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A Simple Trip Home

How, exactly, do you explain to a 79-year-old with dementia why you haven’t been able to visit her over the past few weeks? Covid-19. Pandemic. Social Distancing. Dealing with her dementia is hard enough without confusing her with information she can’t quite grasp. My mother-in-law went into the hospital with pneumonia and congestive heart failure approximately a week before quarantine hit. I visited and stayed with her everyday while she was in the hospital.

Every once in a while, she’d put her hands on the pulse-ox headband, pull at it and say, “You can take this now.” I’d gently hold her hand and respond, “Not right now, Vivian. The doctor wants that to stay there to make sure your oxygen level stays where it needs to.” A few minutes later she’d grab hold of the wires hanging from her hand, wrap them up and try to hand them to me. I tucked them aside and tried to make them as unobtrusive as possible, trying to explain why they needed to be there and left alone. Within fifteen minutes the routine would start over again.

I constantly watched and helped keep her from pulling the pulse-ox and heart monitors off, keep the oxygen tubes in place, and from ripping away the IV’s in her arm and hand and from tugging at the catheter. Nurses would come and go to start IV-antibiotics or check vitals or give other medications. I’d try to encourage her to eat and called for the nurse if she needed something. When there wasn’t a lot going on, I’d comb her hair and carefully pull it back with a couple of pastel-colored hair pins made specifically for her very thin hair.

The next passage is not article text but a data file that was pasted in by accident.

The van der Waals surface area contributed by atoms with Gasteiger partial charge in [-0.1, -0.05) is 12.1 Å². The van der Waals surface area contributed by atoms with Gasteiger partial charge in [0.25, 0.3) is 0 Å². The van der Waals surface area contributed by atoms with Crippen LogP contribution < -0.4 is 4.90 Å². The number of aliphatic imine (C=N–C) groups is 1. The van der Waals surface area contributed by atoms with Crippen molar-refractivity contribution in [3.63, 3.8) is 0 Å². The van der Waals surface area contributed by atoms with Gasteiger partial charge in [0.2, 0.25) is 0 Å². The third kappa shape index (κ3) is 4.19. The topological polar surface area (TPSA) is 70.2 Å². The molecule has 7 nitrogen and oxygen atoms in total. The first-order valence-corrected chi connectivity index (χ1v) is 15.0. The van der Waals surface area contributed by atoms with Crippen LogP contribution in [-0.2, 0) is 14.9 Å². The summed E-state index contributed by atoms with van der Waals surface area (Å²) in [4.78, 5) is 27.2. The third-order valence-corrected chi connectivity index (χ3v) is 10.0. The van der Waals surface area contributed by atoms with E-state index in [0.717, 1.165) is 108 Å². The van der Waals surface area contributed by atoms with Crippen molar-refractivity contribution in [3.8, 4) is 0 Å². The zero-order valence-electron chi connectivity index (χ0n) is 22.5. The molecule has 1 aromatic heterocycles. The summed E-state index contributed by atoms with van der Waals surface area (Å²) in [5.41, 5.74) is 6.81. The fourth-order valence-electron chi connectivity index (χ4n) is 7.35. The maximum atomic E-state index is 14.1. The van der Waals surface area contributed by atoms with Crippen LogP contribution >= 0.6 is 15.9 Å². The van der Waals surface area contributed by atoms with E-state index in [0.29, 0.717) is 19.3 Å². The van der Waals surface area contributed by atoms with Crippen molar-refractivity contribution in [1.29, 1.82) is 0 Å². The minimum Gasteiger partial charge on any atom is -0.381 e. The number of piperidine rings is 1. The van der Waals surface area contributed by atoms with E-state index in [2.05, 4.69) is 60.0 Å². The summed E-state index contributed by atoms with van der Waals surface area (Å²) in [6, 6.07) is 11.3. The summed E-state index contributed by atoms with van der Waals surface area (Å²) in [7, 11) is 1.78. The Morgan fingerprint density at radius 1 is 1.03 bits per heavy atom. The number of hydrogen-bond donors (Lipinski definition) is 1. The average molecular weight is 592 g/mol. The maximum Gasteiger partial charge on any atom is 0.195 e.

By the time she was well enough to go back home, all elderly residence homes were on lock-down. She needed to have continued physical therapy, but Senior Star couldn’t yet allow outside people to come in for that purpose. Skilled Nursing at Manor Care was the best option, so that’s where she went – another unfamiliar location. I took her there explaining, as best as I could, why she couldn’t go home and that we wouldn’t be able to visit her while she was there. We called to talk with her on the phone a few times, and each time she would say, “I’m so glad you called. I just didn’t know…” and so the conversation would go.

Today we were allowed to pick her up from Manor Care and take her back home to Senior Star. While my husband talked with the nurses about discharge instructions and other paperwork to be given to Senior Star staff, I visited with Vivian. She asked me where she was going now. “Back home to Senior Star,” I responded. “Where’s that?” she asked, looking up at me with trusting, questioning eyes. My heart drooped.

How do you explain the coronavirus and quarantine from a world-wide pandemic to someone who doesn’t even remember where home is? It’s so difficult to see how much she’s declined over the past year since she first moved into Senior Star. We weren’t allowed to take her back to her room and make sure she was settled. We couldn’t hug her closely to assure her that everything would be okay. We left her sitting in a wheelchair in the entryway of Senior Star with, “We love you! We’ll see you soon!” A pat on the shoulder. A squeeze of her hand. A wave goodbye.

What else could we do?

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